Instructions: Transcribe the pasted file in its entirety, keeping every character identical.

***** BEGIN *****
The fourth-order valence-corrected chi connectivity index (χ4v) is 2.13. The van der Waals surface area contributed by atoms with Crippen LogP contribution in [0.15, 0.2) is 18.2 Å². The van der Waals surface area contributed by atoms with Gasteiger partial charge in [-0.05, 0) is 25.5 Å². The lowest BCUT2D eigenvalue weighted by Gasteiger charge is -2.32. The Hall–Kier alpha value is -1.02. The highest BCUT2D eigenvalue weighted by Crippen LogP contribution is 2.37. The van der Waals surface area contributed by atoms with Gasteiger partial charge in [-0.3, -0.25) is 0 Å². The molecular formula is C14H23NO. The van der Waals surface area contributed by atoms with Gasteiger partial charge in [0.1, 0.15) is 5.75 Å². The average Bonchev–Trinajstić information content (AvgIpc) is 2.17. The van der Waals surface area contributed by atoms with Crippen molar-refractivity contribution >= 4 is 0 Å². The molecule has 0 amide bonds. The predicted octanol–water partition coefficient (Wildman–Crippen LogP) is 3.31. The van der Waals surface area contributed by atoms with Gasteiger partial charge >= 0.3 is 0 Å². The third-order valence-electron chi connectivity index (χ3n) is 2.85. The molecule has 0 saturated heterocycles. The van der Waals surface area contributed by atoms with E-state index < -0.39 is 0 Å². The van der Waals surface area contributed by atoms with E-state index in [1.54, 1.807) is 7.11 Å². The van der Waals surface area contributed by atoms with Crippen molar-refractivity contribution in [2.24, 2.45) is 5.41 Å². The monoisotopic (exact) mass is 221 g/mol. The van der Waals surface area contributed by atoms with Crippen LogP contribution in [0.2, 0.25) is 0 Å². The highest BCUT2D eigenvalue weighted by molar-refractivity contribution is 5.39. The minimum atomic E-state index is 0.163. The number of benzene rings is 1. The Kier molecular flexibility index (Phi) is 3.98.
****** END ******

The fourth-order valence-corrected chi connectivity index (χ4v) is 2.13. The van der Waals surface area contributed by atoms with Crippen LogP contribution in [0.15, 0.2) is 18.2 Å². The van der Waals surface area contributed by atoms with Gasteiger partial charge in [-0.05, 0) is 25.5 Å². The lowest BCUT2D eigenvalue weighted by Gasteiger charge is -2.32. The Hall–Kier alpha value is -1.02. The highest BCUT2D eigenvalue weighted by Crippen LogP contribution is 2.37. The van der Waals surface area contributed by atoms with Gasteiger partial charge in [-0.3, -0.25) is 0 Å². The molecular formula is C14H23NO. The van der Waals surface area contributed by atoms with Gasteiger partial charge in [0.1, 0.15) is 5.75 Å². The average Bonchev–Trinajstić information content (AvgIpc) is 2.17. The van der Waals surface area contributed by atoms with Crippen molar-refractivity contribution >= 4 is 0 Å². The molecule has 0 amide bonds. The predicted octanol–water partition coefficient (Wildman–Crippen LogP) is 3.31. The van der Waals surface area contributed by atoms with Gasteiger partial charge >= 0.3 is 0 Å². The third-order valence-electron chi connectivity index (χ3n) is 2.85. The molecule has 0 saturated heterocycles. The van der Waals surface area contributed by atoms with E-state index < -0.39 is 0 Å². The van der Waals surface area contributed by atoms with E-state index in [1.54, 1.807) is 7.11 Å². The van der Waals surface area contributed by atoms with Crippen molar-refractivity contribution in [2.24, 2.45) is 5.41 Å². The monoisotopic (exact) mass is 221 g/mol. The van der Waals surface area contributed by atoms with Crippen LogP contribution in [0.2, 0.25) is 0 Å². The highest BCUT2D eigenvalue weighted by molar-refractivity contribution is 5.39. The minimum atomic E-state index is 0.163. The number of benzene rings is 1. The Kier molecular flexibility index (Phi) is 3.98.